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Senate amends 'Buy American' stimulus clause to comply with trade agreements

[JURIST] The US Senate [official website] amended the "Buy American" clause of the latest economic stimulus package [HR 1 materials] Wednesday to clarify that the provision will be applied consistent with US obligations under international trade agreements. The revised language was proposed by Sen. Byron Dorgan (D-ND) [official website]. The Senate also voted [materials] 31-65 to reject an amendment proposed by Sen. John McCain (R-AZ) [official website] that would have stripped the provision from the bill entirely. The previous version of the provision required that all goods used in a construction project, particularly iron and steel, be manufactured in the US in order to receive stimulus funding. Many countries, including Canada, are pleased [Reuters report] with the Senate's move to amend the provision, but the European steel confederation Eurofer [official website] believes the move does not go far enough [press release].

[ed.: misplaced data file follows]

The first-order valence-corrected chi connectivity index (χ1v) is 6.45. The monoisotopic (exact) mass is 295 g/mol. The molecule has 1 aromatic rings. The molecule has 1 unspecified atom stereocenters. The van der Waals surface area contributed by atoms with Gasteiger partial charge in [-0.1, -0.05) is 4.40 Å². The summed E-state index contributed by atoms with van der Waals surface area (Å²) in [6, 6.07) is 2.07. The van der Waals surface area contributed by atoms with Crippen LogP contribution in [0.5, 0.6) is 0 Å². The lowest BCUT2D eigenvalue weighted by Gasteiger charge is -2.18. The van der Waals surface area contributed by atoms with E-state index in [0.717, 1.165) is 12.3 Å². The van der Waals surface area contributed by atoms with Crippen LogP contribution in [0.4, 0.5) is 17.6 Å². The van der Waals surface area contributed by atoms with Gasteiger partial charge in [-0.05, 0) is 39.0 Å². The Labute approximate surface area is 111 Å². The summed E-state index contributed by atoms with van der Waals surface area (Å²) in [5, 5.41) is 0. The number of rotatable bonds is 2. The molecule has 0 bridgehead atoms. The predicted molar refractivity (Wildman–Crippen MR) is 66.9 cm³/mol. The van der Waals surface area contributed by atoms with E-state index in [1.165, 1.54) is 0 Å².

The previous version of the bill raised global concerns [JURIST report] about protectionism. President Barack Obama [official website] has already separated himself from the "Buy American" provision, saying in an interview [transcript] earlier this week: "That is a potential source of trade wars that we can't afford at a time when trade is sinking all across the globe."

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